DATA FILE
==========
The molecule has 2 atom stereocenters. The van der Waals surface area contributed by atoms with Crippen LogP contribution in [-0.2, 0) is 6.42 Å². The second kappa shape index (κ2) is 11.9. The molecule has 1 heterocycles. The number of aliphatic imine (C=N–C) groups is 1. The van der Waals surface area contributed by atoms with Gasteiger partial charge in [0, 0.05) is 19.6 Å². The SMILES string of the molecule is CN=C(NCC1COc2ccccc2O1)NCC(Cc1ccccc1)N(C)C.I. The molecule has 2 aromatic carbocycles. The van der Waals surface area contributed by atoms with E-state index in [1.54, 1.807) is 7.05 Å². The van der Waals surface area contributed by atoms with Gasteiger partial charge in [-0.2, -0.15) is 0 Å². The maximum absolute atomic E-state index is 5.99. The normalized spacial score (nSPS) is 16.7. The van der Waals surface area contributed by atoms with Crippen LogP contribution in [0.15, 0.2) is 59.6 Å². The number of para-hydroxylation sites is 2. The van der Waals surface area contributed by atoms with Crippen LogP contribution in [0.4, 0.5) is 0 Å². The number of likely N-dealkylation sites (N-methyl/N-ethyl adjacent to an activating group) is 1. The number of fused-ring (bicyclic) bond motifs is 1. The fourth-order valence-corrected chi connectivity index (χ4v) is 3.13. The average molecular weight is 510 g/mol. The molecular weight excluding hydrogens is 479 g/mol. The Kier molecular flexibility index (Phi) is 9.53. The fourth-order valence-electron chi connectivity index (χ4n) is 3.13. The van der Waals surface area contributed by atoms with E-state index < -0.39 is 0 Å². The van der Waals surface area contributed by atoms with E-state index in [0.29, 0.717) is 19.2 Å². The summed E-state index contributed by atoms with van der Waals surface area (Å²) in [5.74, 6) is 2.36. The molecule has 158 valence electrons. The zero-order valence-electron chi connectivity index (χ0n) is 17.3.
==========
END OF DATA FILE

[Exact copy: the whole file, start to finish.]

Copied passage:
The molecule has 2 atom stereocenters. The van der Waals surface area contributed by atoms with Crippen LogP contribution in [-0.2, 0) is 6.42 Å². The second kappa shape index (κ2) is 11.9. The molecule has 1 heterocycles. The number of aliphatic imine (C=N–C) groups is 1. The van der Waals surface area contributed by atoms with Gasteiger partial charge in [0, 0.05) is 19.6 Å². The SMILES string of the molecule is CN=C(NCC1COc2ccccc2O1)NCC(Cc1ccccc1)N(C)C.I. The molecule has 2 aromatic carbocycles. The van der Waals surface area contributed by atoms with E-state index in [1.54, 1.807) is 7.05 Å². The van der Waals surface area contributed by atoms with Gasteiger partial charge in [-0.2, -0.15) is 0 Å². The maximum absolute atomic E-state index is 5.99. The normalized spacial score (nSPS) is 16.7. The van der Waals surface area contributed by atoms with Crippen LogP contribution in [0.15, 0.2) is 59.6 Å². The number of para-hydroxylation sites is 2. The van der Waals surface area contributed by atoms with Crippen LogP contribution in [0.4, 0.5) is 0 Å². The number of likely N-dealkylation sites (N-methyl/N-ethyl adjacent to an activating group) is 1. The number of fused-ring (bicyclic) bond motifs is 1. The fourth-order valence-corrected chi connectivity index (χ4v) is 3.13. The average molecular weight is 510 g/mol. The molecular weight excluding hydrogens is 479 g/mol. The Kier molecular flexibility index (Phi) is 9.53. The fourth-order valence-electron chi connectivity index (χ4n) is 3.13. The van der Waals surface area contributed by atoms with E-state index < -0.39 is 0 Å². The van der Waals surface area contributed by atoms with E-state index in [0.29, 0.717) is 19.2 Å². The summed E-state index contributed by atoms with van der Waals surface area (Å²) in [5.74, 6) is 2.36. The molecule has 158 valence electrons. The zero-order valence-electron chi connectivity index (χ0n) is 17.3.